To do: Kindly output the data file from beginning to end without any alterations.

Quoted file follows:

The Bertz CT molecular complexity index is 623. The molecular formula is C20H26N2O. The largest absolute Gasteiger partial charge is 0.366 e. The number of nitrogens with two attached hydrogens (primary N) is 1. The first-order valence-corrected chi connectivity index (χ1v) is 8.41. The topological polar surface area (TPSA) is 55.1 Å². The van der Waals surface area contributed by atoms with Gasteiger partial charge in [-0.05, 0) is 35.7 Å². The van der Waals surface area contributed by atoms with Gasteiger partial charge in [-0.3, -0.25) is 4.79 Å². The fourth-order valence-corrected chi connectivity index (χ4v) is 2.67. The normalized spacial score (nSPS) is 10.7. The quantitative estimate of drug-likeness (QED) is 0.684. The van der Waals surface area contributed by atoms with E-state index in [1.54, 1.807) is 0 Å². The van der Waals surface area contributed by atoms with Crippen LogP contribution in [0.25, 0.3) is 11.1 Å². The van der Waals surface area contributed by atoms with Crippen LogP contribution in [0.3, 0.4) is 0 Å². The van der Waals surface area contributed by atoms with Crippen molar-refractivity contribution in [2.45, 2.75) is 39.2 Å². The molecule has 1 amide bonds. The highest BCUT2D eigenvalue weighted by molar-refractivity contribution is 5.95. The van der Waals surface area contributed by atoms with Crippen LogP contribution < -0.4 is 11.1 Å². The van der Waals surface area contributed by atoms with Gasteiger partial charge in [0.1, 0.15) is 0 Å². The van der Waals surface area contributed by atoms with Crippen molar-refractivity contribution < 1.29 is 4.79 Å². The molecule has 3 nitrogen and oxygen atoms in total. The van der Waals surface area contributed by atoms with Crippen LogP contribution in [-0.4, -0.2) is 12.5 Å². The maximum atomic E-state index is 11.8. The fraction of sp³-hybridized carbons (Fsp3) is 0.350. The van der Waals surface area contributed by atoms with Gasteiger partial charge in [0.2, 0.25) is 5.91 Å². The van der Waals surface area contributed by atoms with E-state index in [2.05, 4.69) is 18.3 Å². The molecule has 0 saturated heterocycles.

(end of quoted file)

The Bertz CT molecular complexity index is 623. The molecular formula is C20H26N2O. The largest absolute Gasteiger partial charge is 0.366 e. The number of nitrogens with two attached hydrogens (primary N) is 1. The first-order valence-corrected chi connectivity index (χ1v) is 8.41. The topological polar surface area (TPSA) is 55.1 Å². The van der Waals surface area contributed by atoms with Gasteiger partial charge in [-0.05, 0) is 35.7 Å². The van der Waals surface area contributed by atoms with Gasteiger partial charge in [-0.3, -0.25) is 4.79 Å². The fourth-order valence-corrected chi connectivity index (χ4v) is 2.67. The normalized spacial score (nSPS) is 10.7. The quantitative estimate of drug-likeness (QED) is 0.684. The van der Waals surface area contributed by atoms with E-state index in [1.54, 1.807) is 0 Å². The van der Waals surface area contributed by atoms with Crippen LogP contribution in [0.25, 0.3) is 11.1 Å². The van der Waals surface area contributed by atoms with Crippen LogP contribution in [0.3, 0.4) is 0 Å². The van der Waals surface area contributed by atoms with Crippen molar-refractivity contribution in [2.45, 2.75) is 39.2 Å². The molecule has 1 amide bonds. The highest BCUT2D eigenvalue weighted by molar-refractivity contribution is 5.95. The van der Waals surface area contributed by atoms with Crippen LogP contribution < -0.4 is 11.1 Å². The van der Waals surface area contributed by atoms with Gasteiger partial charge in [0.1, 0.15) is 0 Å². The van der Waals surface area contributed by atoms with Crippen molar-refractivity contribution < 1.29 is 4.79 Å². The molecule has 3 nitrogen and oxygen atoms in total. The van der Waals surface area contributed by atoms with Crippen LogP contribution in [-0.4, -0.2) is 12.5 Å². The maximum atomic E-state index is 11.8. The fraction of sp³-hybridized carbons (Fsp3) is 0.350. The van der Waals surface area contributed by atoms with Gasteiger partial charge in [0.2, 0.25) is 5.91 Å². The van der Waals surface area contributed by atoms with E-state index in [2.05, 4.69) is 18.3 Å². The molecule has 0 saturated heterocycles.